CNA Staff, Nov 17, 2020 / 12:00 pm (CNA).- Police have found hundreds of thousands of euros in cash hidden in two homes of a suspended Vatican official under investigation for corruption, according to Italian media reports.
Fabrizio Tirabassi was a lay official at the Secretariat of State until his suspension, together with four other employees, last year. According to sources close to the Secretariat for the Economy, Tirabassi oversaw several financial transactions at the secretariat which are now under investigation.
The Italian daily Domani reported that, on the order of Vatican prosecutors, Vatican gendarmes and Italian financial police searched two of Tirabassi’s properties, in Rome and in Celano, a town in central Italy where Tirabassi was born.
The search, which was focused on computers and documents, reportedly also uncovered bundles of banknotes amounting to 600,000 euros ($713,000). Around 200,000 euros was reportedly found in an old shoebox.
Police reportedly also found valuables worth an estimated two million euros and a number of gold and silver coins hidden in a wardrobe. According to Domani, Tirabassi’s father used to have a stamp and coin collecting store in Rome, which could explain his possession of the coins.
CNA has not independently confirmed the report.
Tirabassi has not returned to work since his suspension in October 2019 and it is unclear whether he remains employed by the Vatican.
He is one of several people being investigated by the Vatican in connection with investments and financial transactions made at the Secretariat of State.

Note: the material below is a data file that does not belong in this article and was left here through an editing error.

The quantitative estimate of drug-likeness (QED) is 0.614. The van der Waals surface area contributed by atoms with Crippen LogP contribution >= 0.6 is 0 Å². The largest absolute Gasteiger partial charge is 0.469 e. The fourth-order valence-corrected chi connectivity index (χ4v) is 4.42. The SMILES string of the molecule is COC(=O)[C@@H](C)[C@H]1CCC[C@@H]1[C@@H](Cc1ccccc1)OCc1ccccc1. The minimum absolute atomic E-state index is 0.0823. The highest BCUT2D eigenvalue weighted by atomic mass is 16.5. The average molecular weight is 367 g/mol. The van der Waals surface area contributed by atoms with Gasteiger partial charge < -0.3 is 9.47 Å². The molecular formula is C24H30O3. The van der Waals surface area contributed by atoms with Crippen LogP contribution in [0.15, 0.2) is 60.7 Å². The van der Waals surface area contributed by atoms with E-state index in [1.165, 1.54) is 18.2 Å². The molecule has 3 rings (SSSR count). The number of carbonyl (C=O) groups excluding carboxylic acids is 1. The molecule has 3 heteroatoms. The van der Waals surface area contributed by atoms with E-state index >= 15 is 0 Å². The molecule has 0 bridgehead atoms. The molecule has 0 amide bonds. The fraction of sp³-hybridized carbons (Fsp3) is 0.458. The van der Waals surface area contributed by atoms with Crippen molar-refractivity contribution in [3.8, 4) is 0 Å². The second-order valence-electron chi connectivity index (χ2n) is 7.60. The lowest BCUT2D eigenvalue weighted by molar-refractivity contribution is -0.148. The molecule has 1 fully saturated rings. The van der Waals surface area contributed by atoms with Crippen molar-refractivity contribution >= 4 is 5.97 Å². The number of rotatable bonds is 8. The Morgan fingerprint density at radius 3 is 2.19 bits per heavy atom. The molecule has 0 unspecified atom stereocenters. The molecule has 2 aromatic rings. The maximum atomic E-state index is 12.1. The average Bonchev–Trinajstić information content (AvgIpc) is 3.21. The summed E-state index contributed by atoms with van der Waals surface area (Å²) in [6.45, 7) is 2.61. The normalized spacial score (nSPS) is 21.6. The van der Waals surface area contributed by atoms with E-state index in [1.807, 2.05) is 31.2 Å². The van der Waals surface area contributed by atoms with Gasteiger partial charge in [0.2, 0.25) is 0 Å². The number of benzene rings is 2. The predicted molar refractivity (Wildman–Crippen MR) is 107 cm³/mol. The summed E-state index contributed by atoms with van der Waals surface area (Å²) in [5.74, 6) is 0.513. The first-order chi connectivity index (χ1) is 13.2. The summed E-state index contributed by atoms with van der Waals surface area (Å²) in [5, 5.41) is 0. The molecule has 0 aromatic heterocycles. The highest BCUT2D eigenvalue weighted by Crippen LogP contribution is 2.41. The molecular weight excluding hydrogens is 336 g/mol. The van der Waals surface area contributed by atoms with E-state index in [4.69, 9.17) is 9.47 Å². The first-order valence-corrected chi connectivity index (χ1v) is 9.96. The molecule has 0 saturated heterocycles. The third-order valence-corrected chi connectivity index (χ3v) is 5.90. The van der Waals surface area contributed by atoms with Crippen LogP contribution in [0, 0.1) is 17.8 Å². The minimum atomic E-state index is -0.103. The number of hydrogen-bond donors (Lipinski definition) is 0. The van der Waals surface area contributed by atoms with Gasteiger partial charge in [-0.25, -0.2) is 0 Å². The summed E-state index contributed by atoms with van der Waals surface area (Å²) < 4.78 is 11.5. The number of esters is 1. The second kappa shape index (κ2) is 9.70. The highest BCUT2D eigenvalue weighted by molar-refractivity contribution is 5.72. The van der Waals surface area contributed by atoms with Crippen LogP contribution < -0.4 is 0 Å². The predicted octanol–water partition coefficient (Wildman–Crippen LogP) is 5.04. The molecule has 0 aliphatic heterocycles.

At the center of the inquiry is the purchase of a building at 60 Sloane Avenue in London, which was bought in stages, between 2014 and 2018, from Italian businessman Raffaele Mincione, who at the time was managing hundreds of millions of euros of secretariat funds.
Businessman Gianluigi Torzi was brought in to broker the final negotiations of the Vatican’s purchase of the London property in 2018. CNA has previously reported that Tirabassi was appointed a director of one of Torzi’s companies while the businessman was acting as a commission-earning middleman for the purchase of the remaining shares.
According to corporate filings, Tirabassi was appointed a director of Gutt SA, a Luxembourg company owned by Torzi, used to transfer ownership of the building between Mincione and the Vatican.
Filings for Gutt SA with the Luxembourg Registre de Commerce et des Sociétés show that Tirabassi was appointed a director on Nov. 23, 2018 and removed by a filing sent on Dec. 27. At the time of Tirabassi’s appointment as director, his business address was listed as the Secretariat of State in Vatican City.
In early November, Italian media reported that Rome financial police had executed a search warrant against Tirabassi and Mincione, as well as the banker and longtime Vatican investment manager Enrico Crasso.
The reports said that the warrant was issued as part of an investigation into suspicions that the three were working together to defraud the Secretariat of State.
The Italian newspaper La Repubblica reported Nov. 6 that part of the search warrant said Vatican investigators had witness testimony that money from the Secretariat of State was passed through a Dubai-based company by Mincione before being paid out to Crasso and Tirabassi as commissions for the London building deal.
One testimony reportedly quoted in the search order said that the commissions were collected in the Dubai company and then divided between Crasso and Tirabassi, but that at some point Mincione stopped paying the commissions to the Dubai company.
According to La Repubblica, a witness testimony in the search decree also reportedly said that there was an “axis” of understanding between Tirabassi and Crasso, in which Tirabassi, a secretariat official, would get a kickback for “directing” secretariat investments certain ways.
Tirabassi has not commented publicly on the allegations.
If you value the news and views Catholic World Report provides, please consider donating to support our efforts. Your contribution will help us continue to make CWR available to all readers worldwide for free, without a subscription. Thank you for your generosity!
Click here for more information on donating to CWR. Click here to sign up for our newsletter.
Leave a Reply